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I think this is a very straightforward question but I don't see it right now. In Tong's notes on String theory (http://www.damtp.cam.ac.uk/user/tong/string/four.pdf) section 4.2.3 he defines the weight of an operator under $\delta z=\epsilon z$, $\delta \bar{z}=\bar{\epsilon}\bar{z}$ in equation 4.16. Then at the end of the next page he uses the Ward identity 4.12 for that transformation. That is $$\delta O=-\mathrm{Res}[\epsilon zT(z)O(w)]=-\epsilon( hO(w)+w\partial O(w))$$ So $$\epsilon zT(z)O(w)=...+\frac{\epsilon( hO+z\partial O)}{z-w}+...$$ But the I don't see how he gets the term $(z-w)^{-2}$ which gives $$T(z)O(w)=...+\frac{ hO}{(z-w)^{2}}+\frac{\partial O}{z-w}+...$$ The naive thing is to divide by $\epsilon z$ but that doesn't give the result.

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I don't have time to look at the details of the derivation, but the 2nd equation you have written down isn't translation invariant, so they have zero chance of being correct. On the LHS of the second one, you expect $\epsilon (z-w) T(z) O(w)$, for example. If you're in doubt, you can always shift the OPE $T(z)O(w) \rightarrow T(z-w) O(0) \equiv T(z')O(0)$ by redefining coordinates. –  Vibert Mar 6 '13 at 22:45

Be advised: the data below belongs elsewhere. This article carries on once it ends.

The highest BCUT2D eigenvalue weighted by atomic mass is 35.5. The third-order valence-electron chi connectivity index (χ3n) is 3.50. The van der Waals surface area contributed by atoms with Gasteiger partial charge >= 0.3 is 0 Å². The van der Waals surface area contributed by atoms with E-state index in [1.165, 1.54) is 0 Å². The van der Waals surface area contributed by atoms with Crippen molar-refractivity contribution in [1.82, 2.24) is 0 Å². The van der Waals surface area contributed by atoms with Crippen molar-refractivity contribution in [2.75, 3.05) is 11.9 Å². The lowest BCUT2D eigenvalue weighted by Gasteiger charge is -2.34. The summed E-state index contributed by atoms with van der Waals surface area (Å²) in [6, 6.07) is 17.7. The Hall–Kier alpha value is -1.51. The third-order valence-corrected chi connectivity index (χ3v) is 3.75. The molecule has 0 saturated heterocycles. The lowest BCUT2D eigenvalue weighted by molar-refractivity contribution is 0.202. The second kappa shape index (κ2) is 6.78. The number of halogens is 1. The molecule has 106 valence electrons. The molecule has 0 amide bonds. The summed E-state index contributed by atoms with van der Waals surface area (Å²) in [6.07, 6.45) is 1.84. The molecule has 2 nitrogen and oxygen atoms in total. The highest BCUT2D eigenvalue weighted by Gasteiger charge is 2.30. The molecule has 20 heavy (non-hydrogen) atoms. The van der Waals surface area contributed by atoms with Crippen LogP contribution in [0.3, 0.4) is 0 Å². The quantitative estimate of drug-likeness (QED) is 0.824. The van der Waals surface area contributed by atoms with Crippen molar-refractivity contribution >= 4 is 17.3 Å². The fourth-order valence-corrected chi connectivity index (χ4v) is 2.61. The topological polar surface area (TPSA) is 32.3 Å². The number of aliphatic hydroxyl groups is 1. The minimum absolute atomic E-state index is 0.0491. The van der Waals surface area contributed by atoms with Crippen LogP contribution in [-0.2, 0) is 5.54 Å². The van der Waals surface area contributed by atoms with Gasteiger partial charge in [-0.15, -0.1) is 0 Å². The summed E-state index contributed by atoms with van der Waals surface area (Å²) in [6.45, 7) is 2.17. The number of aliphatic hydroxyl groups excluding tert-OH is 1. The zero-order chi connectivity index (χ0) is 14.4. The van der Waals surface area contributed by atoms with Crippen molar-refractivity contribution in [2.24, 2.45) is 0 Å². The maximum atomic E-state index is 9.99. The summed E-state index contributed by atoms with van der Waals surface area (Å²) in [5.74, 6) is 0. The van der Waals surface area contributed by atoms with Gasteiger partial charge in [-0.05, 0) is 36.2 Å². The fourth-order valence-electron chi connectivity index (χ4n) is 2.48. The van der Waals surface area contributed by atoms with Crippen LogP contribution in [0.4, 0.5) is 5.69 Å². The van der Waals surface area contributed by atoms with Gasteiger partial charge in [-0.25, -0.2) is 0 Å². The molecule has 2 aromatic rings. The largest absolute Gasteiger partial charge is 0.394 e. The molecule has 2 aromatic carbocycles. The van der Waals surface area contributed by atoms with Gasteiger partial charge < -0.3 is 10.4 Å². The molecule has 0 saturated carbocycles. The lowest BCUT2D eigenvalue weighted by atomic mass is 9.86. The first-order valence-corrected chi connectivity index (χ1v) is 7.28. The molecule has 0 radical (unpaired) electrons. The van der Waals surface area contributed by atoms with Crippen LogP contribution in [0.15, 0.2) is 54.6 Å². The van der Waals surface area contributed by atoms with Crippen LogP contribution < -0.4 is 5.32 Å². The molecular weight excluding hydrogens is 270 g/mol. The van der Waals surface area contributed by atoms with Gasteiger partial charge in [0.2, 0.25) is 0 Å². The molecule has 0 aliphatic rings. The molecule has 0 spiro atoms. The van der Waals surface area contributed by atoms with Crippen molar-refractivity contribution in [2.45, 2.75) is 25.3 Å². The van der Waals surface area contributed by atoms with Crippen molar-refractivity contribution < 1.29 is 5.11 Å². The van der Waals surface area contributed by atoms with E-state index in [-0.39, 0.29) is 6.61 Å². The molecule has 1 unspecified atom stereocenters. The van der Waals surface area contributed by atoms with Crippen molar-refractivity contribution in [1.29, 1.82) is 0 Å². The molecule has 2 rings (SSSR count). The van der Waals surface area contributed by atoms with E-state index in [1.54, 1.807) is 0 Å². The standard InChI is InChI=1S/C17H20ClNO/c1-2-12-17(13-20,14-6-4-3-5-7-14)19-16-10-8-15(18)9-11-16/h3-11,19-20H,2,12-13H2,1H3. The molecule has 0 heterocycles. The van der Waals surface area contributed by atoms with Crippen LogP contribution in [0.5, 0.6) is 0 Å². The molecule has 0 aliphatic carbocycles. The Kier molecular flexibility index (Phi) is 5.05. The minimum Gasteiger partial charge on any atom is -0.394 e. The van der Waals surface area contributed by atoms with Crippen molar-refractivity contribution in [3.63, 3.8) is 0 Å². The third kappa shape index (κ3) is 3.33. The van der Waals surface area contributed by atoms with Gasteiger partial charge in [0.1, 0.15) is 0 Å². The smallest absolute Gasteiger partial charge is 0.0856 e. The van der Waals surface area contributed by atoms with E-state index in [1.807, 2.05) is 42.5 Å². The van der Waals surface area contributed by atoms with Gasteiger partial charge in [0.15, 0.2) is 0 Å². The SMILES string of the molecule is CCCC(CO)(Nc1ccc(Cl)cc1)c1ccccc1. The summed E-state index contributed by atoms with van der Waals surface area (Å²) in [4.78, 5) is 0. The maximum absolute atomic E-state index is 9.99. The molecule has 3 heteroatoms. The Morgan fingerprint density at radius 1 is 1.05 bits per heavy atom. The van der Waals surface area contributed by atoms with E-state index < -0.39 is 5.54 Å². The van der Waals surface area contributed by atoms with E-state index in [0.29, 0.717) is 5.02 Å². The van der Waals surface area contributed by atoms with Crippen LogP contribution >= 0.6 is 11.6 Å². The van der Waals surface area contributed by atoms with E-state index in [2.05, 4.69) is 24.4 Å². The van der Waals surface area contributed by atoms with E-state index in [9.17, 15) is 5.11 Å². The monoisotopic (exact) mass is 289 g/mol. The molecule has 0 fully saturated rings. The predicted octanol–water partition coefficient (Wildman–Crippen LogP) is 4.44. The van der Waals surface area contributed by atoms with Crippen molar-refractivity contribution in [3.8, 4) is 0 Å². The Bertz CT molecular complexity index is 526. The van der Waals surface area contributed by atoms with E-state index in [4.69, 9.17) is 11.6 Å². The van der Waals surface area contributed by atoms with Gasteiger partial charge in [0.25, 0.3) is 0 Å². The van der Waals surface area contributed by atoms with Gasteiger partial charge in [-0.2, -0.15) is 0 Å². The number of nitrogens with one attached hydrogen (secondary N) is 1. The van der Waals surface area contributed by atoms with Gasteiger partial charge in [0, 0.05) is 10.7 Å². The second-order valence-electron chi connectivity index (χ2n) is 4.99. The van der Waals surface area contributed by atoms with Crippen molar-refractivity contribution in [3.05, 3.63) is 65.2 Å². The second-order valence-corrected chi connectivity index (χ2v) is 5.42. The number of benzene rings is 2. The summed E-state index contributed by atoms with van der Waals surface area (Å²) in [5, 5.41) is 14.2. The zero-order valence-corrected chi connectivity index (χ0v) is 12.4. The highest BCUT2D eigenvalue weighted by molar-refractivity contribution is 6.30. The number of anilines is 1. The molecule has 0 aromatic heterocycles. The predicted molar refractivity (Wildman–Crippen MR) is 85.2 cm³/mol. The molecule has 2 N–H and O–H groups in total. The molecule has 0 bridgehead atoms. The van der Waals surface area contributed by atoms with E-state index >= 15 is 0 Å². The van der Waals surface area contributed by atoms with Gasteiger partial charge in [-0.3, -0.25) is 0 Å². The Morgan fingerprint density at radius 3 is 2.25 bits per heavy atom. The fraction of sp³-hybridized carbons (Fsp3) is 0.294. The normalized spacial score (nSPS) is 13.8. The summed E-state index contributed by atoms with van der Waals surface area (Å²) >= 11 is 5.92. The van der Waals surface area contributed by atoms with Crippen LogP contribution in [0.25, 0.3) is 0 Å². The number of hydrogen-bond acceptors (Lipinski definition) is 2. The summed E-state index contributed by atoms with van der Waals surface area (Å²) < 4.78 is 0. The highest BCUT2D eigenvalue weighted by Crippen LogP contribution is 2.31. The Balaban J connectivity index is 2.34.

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For a pole of order $n+1$, $$\mathrm{Res}[f,w]=\frac{1}{n!}\lim_{z\to w}\frac{d^n}{dz^n}(z-w)^{n+1}f(z)$$ So for a function of the type $$f(z)=\frac{g(z)}{(z-w)^{n+1}}$$ $$\mathrm{Res}[f,w]=\frac{1}{n!}g^{(n)}(w)$$ where $g$ is regular. Now the important part is to notice that $O$ depends on $w$ and it is not the result of evaluating $z$ at $w$.

Also because $\epsilon z$ is regular, we expect that $\epsilon z T(z)O(w)$ is of the form $\epsilon zh(z,w)$, where $h(z,w)$ has the singularities.

With this it becomes clear that the term $\epsilon h O(w)$ cannot arise from a simple pole as otherwise we won't get the factor $\epsilon z$. But for a pole of order 2, $$g^{(1)}(w)=\epsilon h O(w) \Rightarrow g(z)=\epsilon z h O(w)$$ On the other hand, the term $\epsilon w\partial O(w)$ can arise from a single pole: $$g(w)=\epsilon w \partial O(w)\Rightarrow g(z)=\epsilon z \partial O(w)$$ Therefore $$\epsilon z T(z)O(w)=...+\frac{\epsilon z h O(w)}{(z-w)^2}+\frac{\epsilon z \partial O(w)}{(z-w)}+...$$ Thus we get the result $$ T(z)O(w)=...+\frac{ h O(w)}{(z-w)^2}+\frac{ \partial O(w)}{(z-w)}+...$$

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